Determining the Right Marketing Attribution Model for Your Hotel
By Stuart Butler Chief Operating Officer, Fuel Travel | January 12, 2020
Can we all agree that measuring the performance of your marketing budget is very important? Without the ability to track your dollars, you're left making uneducated decisions and you're likely wasting a significant amount of money on campaigns or channels that are simply not effective. So, if we all agree that it's important, why are so many people struggling to figure out how to do it, and why can nobody agree on a simple but universal methodology?
There are so many tools available to us, many of which are free to use. The majority of our advertising dollars are now being invested in online campaigns. The majority of our bookings are coming from online channels - and those that still come in over the phone can be tracked fairly easily by most modern call-tracking solutions. On the surface, this seems like a simple nut to crack.
In fact, many vendors in the hospitality industry claim to have it all figured out and will provide you with a beautiful report at the end of each month summarizing the success you've had by using their display networks, their META campaigns, or their fancy widget that helps you drive more direct bookings. The report will confidently tell you how they drove a 20:1 ROI and how great they are at driving new business to your property.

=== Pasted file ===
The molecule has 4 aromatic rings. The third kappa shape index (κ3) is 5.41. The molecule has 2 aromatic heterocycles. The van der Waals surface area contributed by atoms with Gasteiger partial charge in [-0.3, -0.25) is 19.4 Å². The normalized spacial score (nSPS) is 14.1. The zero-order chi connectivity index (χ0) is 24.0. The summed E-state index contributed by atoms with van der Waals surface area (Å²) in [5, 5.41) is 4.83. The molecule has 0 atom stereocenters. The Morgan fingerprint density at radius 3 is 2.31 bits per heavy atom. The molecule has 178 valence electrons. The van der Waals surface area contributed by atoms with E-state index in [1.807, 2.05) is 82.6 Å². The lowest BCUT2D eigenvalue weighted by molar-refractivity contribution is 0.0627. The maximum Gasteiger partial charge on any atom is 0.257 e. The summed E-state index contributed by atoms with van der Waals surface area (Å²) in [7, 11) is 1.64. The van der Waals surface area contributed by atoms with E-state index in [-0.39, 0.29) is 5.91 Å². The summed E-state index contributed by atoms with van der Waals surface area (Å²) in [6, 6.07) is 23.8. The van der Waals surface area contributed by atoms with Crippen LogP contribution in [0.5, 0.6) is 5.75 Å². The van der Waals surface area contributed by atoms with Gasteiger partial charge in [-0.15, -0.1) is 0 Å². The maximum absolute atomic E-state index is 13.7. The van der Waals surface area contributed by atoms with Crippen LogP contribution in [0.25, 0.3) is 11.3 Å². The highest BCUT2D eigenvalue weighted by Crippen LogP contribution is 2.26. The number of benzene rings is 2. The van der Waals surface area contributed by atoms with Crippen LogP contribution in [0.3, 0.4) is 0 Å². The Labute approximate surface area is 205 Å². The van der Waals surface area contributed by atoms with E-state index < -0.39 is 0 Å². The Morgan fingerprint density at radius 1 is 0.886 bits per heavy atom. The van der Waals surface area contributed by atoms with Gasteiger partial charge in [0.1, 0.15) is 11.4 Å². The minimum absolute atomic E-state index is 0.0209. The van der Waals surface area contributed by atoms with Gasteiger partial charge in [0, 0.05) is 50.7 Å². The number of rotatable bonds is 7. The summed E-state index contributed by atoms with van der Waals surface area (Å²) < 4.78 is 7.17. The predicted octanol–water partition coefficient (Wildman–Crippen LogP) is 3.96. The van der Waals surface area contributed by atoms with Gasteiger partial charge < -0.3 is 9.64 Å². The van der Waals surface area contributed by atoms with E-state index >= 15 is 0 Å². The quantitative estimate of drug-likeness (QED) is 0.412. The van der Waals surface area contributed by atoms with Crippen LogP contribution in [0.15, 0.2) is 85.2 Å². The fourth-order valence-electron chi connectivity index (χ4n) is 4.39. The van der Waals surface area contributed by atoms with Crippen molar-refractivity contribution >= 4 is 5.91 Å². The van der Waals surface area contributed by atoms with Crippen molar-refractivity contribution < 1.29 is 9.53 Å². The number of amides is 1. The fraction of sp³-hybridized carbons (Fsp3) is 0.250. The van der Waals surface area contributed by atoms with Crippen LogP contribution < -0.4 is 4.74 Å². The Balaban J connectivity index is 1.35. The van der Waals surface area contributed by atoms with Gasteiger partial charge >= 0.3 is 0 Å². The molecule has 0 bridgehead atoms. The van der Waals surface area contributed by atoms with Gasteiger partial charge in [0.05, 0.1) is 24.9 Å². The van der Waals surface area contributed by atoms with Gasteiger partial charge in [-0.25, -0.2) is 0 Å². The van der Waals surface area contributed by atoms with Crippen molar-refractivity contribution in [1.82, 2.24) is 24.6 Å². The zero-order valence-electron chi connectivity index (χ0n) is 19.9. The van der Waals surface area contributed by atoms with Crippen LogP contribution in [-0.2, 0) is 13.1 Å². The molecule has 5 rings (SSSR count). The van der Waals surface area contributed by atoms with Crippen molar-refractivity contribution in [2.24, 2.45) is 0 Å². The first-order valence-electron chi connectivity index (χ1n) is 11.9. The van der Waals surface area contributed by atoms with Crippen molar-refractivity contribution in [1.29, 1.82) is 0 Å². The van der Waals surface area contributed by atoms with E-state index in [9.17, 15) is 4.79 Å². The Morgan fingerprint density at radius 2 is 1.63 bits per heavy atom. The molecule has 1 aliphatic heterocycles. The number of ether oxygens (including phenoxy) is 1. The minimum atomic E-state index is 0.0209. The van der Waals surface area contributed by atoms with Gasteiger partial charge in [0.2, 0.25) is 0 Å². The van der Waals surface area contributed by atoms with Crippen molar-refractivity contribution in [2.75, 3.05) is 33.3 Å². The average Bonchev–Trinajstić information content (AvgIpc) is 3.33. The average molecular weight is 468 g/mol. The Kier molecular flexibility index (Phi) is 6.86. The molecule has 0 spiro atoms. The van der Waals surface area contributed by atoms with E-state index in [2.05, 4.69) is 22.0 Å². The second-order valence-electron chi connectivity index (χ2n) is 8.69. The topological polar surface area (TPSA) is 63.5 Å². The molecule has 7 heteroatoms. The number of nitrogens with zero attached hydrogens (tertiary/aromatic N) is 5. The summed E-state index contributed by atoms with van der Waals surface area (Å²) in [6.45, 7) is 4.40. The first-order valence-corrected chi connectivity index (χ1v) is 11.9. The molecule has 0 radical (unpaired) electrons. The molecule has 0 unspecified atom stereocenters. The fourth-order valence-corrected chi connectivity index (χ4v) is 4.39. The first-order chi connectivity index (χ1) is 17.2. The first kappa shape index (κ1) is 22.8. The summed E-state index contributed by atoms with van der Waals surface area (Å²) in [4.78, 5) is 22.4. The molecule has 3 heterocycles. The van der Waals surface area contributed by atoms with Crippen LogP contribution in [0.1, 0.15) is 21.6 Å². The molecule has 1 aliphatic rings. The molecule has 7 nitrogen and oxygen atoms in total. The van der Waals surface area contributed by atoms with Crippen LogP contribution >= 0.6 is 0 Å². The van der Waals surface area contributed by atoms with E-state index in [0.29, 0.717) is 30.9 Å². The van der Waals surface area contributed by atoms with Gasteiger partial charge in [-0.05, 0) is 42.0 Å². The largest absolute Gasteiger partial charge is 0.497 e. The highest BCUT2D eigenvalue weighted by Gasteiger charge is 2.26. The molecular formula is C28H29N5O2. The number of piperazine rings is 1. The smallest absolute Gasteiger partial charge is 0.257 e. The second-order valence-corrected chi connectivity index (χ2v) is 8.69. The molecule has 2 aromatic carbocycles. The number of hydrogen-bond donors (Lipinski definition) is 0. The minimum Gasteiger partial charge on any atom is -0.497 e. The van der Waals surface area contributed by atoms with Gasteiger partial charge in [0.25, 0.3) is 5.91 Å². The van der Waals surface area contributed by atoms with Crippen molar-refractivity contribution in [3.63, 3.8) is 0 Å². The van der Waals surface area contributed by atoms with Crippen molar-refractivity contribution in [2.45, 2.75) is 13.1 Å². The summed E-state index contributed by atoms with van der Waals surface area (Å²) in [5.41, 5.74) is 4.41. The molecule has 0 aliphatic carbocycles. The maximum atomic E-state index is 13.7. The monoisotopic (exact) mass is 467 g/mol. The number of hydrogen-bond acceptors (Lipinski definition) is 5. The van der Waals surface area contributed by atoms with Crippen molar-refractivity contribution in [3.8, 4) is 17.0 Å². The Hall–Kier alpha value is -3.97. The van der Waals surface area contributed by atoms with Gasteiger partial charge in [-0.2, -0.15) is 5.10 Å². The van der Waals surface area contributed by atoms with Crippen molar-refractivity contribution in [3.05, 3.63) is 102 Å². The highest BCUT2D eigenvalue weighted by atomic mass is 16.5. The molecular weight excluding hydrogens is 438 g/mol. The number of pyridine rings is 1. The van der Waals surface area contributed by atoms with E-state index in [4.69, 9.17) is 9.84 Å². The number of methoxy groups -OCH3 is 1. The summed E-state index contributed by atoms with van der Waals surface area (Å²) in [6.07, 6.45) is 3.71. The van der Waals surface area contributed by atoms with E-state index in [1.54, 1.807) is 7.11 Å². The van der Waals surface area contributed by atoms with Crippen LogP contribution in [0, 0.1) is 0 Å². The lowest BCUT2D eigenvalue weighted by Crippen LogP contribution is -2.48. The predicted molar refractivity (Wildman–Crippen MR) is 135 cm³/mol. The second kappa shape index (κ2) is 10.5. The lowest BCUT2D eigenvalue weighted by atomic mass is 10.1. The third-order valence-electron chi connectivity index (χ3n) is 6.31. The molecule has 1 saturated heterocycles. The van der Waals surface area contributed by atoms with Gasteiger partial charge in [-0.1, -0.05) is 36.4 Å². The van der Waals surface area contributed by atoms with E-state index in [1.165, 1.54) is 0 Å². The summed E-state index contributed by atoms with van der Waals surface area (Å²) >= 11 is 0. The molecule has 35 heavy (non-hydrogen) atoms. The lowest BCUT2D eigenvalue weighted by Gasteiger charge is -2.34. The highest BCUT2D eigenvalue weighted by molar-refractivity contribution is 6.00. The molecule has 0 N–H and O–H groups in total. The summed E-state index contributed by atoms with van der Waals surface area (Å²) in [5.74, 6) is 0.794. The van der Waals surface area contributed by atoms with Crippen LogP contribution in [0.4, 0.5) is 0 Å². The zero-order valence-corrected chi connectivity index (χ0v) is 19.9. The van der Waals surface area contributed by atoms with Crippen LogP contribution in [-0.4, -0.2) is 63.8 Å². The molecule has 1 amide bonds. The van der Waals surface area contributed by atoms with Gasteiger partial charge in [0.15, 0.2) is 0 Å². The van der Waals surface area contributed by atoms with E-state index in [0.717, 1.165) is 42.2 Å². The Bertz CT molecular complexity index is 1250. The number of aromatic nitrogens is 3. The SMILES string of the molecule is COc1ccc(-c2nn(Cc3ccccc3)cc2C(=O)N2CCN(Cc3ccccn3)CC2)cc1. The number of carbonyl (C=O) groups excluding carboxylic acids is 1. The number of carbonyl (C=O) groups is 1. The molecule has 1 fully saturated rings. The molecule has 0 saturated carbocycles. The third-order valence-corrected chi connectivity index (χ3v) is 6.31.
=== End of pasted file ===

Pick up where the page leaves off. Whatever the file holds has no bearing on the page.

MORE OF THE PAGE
For a lot of hotel marketers, there is a comfort in taking these self-reported numbers at face value. It certainly makes it easier to justify to your boss that you're making a positive impact, but is it accurately depicting the impact that the vendor is having on your bottom line? In most cases, the answer is an emphatic NO!
Here's the thing. The majority of vendors are going to provide you with reports that shine the best possible light on themselves. They have a vested interest in convincing their customers that they are an invaluable component to the overall marketing mix. Trusting your vendor to tell you how well they are performing would be the same as a guest allowing the hotel to leave a review on their behalf. How many hotels would be completely objective? There would be nothing but 5 star reviews from every guest.
Another way to look at it is to consider the relationship between me and my children. I certainly don't allow them to simply tell me what their school grades are for the semester. I let an independent source (i.e. the teachers) provide that information.
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